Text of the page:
Lifestyle changes would slash cancer rates

Posted on March 20, 2010 in Health Debates

Source: — Authors: – Lifestyle/ – Eating nutrient-dense foods such as whole grains, fruits and vegetables, will make weight loss easier.
March 19, 2010.   By Dr. Melanie Bone

WEST PALM BEACH, FLA.—Prevention and early detection are cancer mantras. I just read an article about cancer prevention. Astoundingly, a Harvard study concluded that up to 80 percent of cancers are due to lifestyle. If so, most could be prevented with lifestyle changes. What are they? How do we change them?

Some cancers are caused by carcinogens—cancer-causing elements. The most common are cigarette smoke and tobacco products. If Americans stopped smoking and chewing tobacco, almost 30 percent of all cancers might be eliminated.

Other carcinogens are all around us. Asbestos, radon and pesticides are just a few. The Environmental Protection Agency works to limit carcinogen exposure. Fortunately our bodies are equipped with an immune system designed to fight off the dangers of certain carcinogens, but it would be better not to have them in the first place.

Our diet plays a role in cancer prevention. Obesity causes cancer. Take breast cancer. Women produce estrogen in fat cells. The more fat cells, the more estrogen, a hormone that fuels breast cancer.

Obesity causes cancer in men too. If all Americans could maintain an ideal body weight, there would be up to a 30 percent reduction in the incidence of cancer.

Socioeconomic constraints make this virtually impossible. Nutritious, cancer-fighting foods are not in the average budget. Instead, we eat less healthy fast food, drive-through, takeout, and order in and fall short of the recommended daily servings of fruits and vegetables to bolster our immunity and ward off cancer.

Vitamins are touted as essential to cancer prevention, but this is controversial. There is a consensus that Vitamin D is essential. Over 50 percent of Americans are deficient, even in sunny Florida.

Because Vitamin D is fat soluble, doctors and patients used to fear that it might be toxic in high doses. Not true. The RDA went from 400iu a decade ago to 800iu and will probably go up again. A blood level of 30 or more is good, but 45 to 65 is ideal.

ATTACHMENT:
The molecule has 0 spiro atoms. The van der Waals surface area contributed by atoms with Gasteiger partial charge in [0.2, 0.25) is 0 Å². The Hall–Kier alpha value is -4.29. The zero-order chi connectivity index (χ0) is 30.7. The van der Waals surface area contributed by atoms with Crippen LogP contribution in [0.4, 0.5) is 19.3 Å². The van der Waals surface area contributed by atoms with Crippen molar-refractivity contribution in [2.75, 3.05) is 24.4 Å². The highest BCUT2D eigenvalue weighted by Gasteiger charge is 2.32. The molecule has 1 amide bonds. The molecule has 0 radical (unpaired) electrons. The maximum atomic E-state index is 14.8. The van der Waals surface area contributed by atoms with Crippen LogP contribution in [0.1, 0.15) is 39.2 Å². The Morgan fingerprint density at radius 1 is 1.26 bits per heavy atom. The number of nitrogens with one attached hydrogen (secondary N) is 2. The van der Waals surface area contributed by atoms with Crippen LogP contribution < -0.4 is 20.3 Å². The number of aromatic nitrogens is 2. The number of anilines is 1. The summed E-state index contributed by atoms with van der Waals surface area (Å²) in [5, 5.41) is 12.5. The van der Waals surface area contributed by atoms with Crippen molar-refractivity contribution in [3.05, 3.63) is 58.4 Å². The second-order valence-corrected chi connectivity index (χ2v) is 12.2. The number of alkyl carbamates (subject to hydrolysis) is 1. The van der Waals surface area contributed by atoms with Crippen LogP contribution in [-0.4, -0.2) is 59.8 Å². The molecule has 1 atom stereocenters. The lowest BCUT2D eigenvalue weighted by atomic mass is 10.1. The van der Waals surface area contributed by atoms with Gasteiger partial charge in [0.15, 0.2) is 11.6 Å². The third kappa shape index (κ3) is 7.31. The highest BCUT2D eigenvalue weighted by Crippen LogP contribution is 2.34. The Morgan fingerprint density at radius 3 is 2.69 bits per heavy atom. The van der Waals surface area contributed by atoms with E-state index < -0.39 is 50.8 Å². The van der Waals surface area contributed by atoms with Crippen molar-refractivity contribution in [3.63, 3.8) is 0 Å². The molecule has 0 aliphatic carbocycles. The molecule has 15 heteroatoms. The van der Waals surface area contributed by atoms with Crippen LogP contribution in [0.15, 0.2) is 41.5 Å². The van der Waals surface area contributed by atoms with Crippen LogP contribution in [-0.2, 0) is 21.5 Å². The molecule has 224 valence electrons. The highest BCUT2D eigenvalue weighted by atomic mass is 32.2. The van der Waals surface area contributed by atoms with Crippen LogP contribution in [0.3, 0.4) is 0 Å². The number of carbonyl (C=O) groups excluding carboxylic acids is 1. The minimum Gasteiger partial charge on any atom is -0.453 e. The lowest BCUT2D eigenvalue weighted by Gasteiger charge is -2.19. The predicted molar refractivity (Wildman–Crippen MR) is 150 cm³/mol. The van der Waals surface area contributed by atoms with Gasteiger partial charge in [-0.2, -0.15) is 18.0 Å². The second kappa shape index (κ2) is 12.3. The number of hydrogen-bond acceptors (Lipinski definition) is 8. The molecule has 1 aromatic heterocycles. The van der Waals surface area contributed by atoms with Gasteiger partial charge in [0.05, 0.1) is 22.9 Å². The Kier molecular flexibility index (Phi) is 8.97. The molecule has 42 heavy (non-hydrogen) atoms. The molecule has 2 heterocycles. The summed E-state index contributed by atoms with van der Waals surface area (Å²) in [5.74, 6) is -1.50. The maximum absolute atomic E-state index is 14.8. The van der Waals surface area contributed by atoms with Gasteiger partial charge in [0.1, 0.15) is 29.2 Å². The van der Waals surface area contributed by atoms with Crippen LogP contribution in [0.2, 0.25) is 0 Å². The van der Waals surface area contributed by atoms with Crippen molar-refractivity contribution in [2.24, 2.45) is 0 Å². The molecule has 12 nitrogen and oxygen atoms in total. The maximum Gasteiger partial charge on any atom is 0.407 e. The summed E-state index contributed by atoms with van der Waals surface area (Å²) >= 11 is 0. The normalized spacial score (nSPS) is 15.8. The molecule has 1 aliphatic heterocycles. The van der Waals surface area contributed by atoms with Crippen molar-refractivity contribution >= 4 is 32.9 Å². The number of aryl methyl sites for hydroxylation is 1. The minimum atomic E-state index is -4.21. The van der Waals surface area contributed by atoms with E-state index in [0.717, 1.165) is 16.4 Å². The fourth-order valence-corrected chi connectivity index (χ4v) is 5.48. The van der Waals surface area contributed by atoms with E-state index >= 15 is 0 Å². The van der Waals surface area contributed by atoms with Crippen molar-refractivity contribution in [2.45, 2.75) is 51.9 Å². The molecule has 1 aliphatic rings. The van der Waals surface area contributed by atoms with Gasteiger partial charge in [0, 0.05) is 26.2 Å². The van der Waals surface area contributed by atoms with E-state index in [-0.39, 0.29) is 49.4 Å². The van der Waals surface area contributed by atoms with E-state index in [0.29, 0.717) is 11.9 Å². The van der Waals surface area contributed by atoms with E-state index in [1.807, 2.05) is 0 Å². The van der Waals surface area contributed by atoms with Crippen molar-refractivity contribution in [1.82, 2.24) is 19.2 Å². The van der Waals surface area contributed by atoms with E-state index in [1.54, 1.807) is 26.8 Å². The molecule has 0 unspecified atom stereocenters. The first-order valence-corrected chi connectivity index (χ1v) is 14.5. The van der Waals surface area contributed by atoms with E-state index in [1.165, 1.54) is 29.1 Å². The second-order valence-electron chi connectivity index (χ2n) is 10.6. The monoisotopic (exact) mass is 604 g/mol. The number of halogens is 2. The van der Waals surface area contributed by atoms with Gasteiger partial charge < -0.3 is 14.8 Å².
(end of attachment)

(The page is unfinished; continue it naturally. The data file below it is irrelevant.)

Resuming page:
Antioxidants aid in cancer prevention. Vitamins C, E, selenium, glutathione, resveratrol, CoQ10, and a host of others may be helpful. In particular, omega 3 free fatty acids are excellent in decreasing inflammation that leads to cancer. Fish oils are an excellent source, as are flaxseed and chia seed.

When taking supplements people often ask how much they need. Sadly we don’t know exactly how much of each element is essential for each person, nor are we certain of their interactions or impact on other medications.

For example, selenium can be toxic. A handful of almonds contains more than the RDA of selenium. Patients who eat nuts and take multivitamins as well as separate antioxidants could be at risk for selenium toxicity. Remember, if a little is good, a lot is not necessarily better and avoid mega doses.

Patients may balk at taking vitamins. They may be too expensive. And, there is no good way to be sure they are absorbed. Patients complain their urine is neon green after taking vitamins and worry they are losing the nutrients to the toilet.

They could get nutrients from food. Cruciferous vegetables like broccoli, Brussels sprouts and kale promote good health. But, they are unpopular. Kids often don’t like them.

Luckily, there is an easier way. Add greens, berries, and omega 3 powders to juices, soups, or sauces. Make a smoothie with these, juice and yogurt for a delicious and nutritious breakfast or snack.

Exercise counts as lifestyle. It decreases heart disease in addition to cancer, and makes you look and feel better. But getting into shape is daunting. Start slowly and incorporate a sport that you will stick with forever.

Walking is as good as running. Even gardening is good. Manual laborers incorporate exercise in the workplace. The rest of us must set aside time in our already stressed-out lives making exercise more of a luxury. It is worth it. Besides preventing cancer, it decreases stress and I have yet to meet someone who is not stressed!

The biggest obstacle to preventing cancer is socioeconomic. As mentioned, proper nutrition puts a big dent in the wallet. In addition, subpopulations don’t emphasize nutrition. For example, native Americans smoke and drink alcohol at a higher rate. Hispanics tend to eat fewer vegetables. Radically changing their approach to diet is like asking them to give up a key element of their identity.

Hope springs eternal. I encourage the healthy person hiding in each of us to come out. If the article I read is true, we could save billions of health care dollars by educating the public and finding cheaper ways to get better nutrition to those who need it most.

Until then, we’d better keep working on early detection … but that is the subject of a different column.

Dr. Melanie Bone is a cancer survivor and gynecologist who practices in West Palm Beach, Fla.

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